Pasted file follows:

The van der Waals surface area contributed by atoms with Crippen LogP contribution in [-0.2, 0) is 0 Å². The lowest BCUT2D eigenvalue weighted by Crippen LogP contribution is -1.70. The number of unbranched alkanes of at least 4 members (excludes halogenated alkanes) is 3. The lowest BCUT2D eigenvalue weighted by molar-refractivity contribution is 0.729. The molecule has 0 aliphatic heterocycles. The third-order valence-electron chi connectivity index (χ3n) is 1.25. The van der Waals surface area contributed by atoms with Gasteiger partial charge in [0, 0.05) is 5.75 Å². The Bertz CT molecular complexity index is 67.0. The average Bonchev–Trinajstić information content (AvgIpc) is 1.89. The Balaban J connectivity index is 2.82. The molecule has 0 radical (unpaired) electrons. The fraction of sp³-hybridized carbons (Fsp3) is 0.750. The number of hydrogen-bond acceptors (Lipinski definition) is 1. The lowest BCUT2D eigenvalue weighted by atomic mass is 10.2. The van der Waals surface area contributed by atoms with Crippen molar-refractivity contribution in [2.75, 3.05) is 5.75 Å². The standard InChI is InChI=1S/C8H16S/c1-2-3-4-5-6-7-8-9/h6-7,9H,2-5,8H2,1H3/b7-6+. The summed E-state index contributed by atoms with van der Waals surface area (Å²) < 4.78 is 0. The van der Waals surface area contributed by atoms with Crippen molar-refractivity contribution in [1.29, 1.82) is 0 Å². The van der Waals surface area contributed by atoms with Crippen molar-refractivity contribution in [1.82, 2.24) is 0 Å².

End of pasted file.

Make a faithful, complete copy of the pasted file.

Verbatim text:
The van der Waals surface area contributed by atoms with Crippen LogP contribution in [-0.2, 0) is 0 Å². The lowest BCUT2D eigenvalue weighted by Crippen LogP contribution is -1.70. The number of unbranched alkanes of at least 4 members (excludes halogenated alkanes) is 3. The lowest BCUT2D eigenvalue weighted by molar-refractivity contribution is 0.729. The molecule has 0 aliphatic heterocycles. The third-order valence-electron chi connectivity index (χ3n) is 1.25. The van der Waals surface area contributed by atoms with Gasteiger partial charge in [0, 0.05) is 5.75 Å². The Bertz CT molecular complexity index is 67.0. The average Bonchev–Trinajstić information content (AvgIpc) is 1.89. The Balaban J connectivity index is 2.82. The molecule has 0 radical (unpaired) electrons. The fraction of sp³-hybridized carbons (Fsp3) is 0.750. The number of hydrogen-bond acceptors (Lipinski definition) is 1. The lowest BCUT2D eigenvalue weighted by atomic mass is 10.2. The van der Waals surface area contributed by atoms with Crippen molar-refractivity contribution in [2.75, 3.05) is 5.75 Å². The standard InChI is InChI=1S/C8H16S/c1-2-3-4-5-6-7-8-9/h6-7,9H,2-5,8H2,1H3/b7-6+. The summed E-state index contributed by atoms with van der Waals surface area (Å²) < 4.78 is 0. The van der Waals surface area contributed by atoms with Crippen molar-refractivity contribution in [1.29, 1.82) is 0 Å². The van der Waals surface area contributed by atoms with Crippen molar-refractivity contribution in [1.82, 2.24) is 0 Å².